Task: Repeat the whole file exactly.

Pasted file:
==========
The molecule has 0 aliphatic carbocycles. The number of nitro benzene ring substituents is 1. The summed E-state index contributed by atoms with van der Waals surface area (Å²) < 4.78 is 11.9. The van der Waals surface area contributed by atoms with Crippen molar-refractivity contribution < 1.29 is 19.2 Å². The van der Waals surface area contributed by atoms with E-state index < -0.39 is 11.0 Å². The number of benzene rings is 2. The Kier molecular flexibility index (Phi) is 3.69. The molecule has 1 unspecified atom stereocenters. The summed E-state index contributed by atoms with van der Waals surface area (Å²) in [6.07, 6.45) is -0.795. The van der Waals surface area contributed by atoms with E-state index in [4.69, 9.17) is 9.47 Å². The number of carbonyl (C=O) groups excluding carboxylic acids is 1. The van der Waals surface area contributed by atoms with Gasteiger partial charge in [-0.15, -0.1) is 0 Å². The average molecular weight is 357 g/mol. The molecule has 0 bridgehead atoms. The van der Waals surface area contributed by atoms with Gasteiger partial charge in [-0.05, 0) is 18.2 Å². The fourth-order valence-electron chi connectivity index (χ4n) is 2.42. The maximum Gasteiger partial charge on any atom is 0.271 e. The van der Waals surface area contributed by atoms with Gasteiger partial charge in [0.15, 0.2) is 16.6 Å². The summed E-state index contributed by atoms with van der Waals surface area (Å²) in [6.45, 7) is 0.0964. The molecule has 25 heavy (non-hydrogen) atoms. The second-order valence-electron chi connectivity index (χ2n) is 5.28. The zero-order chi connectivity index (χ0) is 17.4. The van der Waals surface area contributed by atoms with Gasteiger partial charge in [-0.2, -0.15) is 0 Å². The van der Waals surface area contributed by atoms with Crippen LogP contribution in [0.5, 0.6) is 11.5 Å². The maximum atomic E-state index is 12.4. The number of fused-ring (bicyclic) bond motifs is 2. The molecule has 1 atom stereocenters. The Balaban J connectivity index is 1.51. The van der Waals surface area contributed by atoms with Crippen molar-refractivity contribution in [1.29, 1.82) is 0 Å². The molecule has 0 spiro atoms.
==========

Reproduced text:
The molecule has 0 aliphatic carbocycles. The number of nitro benzene ring substituents is 1. The summed E-state index contributed by atoms with van der Waals surface area (Å²) < 4.78 is 11.9. The van der Waals surface area contributed by atoms with Crippen molar-refractivity contribution < 1.29 is 19.2 Å². The van der Waals surface area contributed by atoms with E-state index < -0.39 is 11.0 Å². The number of benzene rings is 2. The Kier molecular flexibility index (Phi) is 3.69. The molecule has 1 unspecified atom stereocenters. The summed E-state index contributed by atoms with van der Waals surface area (Å²) in [6.07, 6.45) is -0.795. The van der Waals surface area contributed by atoms with E-state index in [4.69, 9.17) is 9.47 Å². The number of carbonyl (C=O) groups excluding carboxylic acids is 1. The van der Waals surface area contributed by atoms with Gasteiger partial charge in [-0.15, -0.1) is 0 Å². The average molecular weight is 357 g/mol. The molecule has 0 bridgehead atoms. The van der Waals surface area contributed by atoms with Gasteiger partial charge in [-0.05, 0) is 18.2 Å². The fourth-order valence-electron chi connectivity index (χ4n) is 2.42. The maximum Gasteiger partial charge on any atom is 0.271 e. The van der Waals surface area contributed by atoms with Gasteiger partial charge in [0.15, 0.2) is 16.6 Å². The summed E-state index contributed by atoms with van der Waals surface area (Å²) in [6.45, 7) is 0.0964. The molecule has 25 heavy (non-hydrogen) atoms. The second-order valence-electron chi connectivity index (χ2n) is 5.28. The zero-order chi connectivity index (χ0) is 17.4. The van der Waals surface area contributed by atoms with Gasteiger partial charge in [-0.2, -0.15) is 0 Å². The van der Waals surface area contributed by atoms with Crippen LogP contribution in [0.5, 0.6) is 11.5 Å². The maximum atomic E-state index is 12.4. The number of fused-ring (bicyclic) bond motifs is 2. The molecule has 1 atom stereocenters. The Balaban J connectivity index is 1.51. The van der Waals surface area contributed by atoms with Crippen molar-refractivity contribution in [1.29, 1.82) is 0 Å². The molecule has 0 spiro atoms.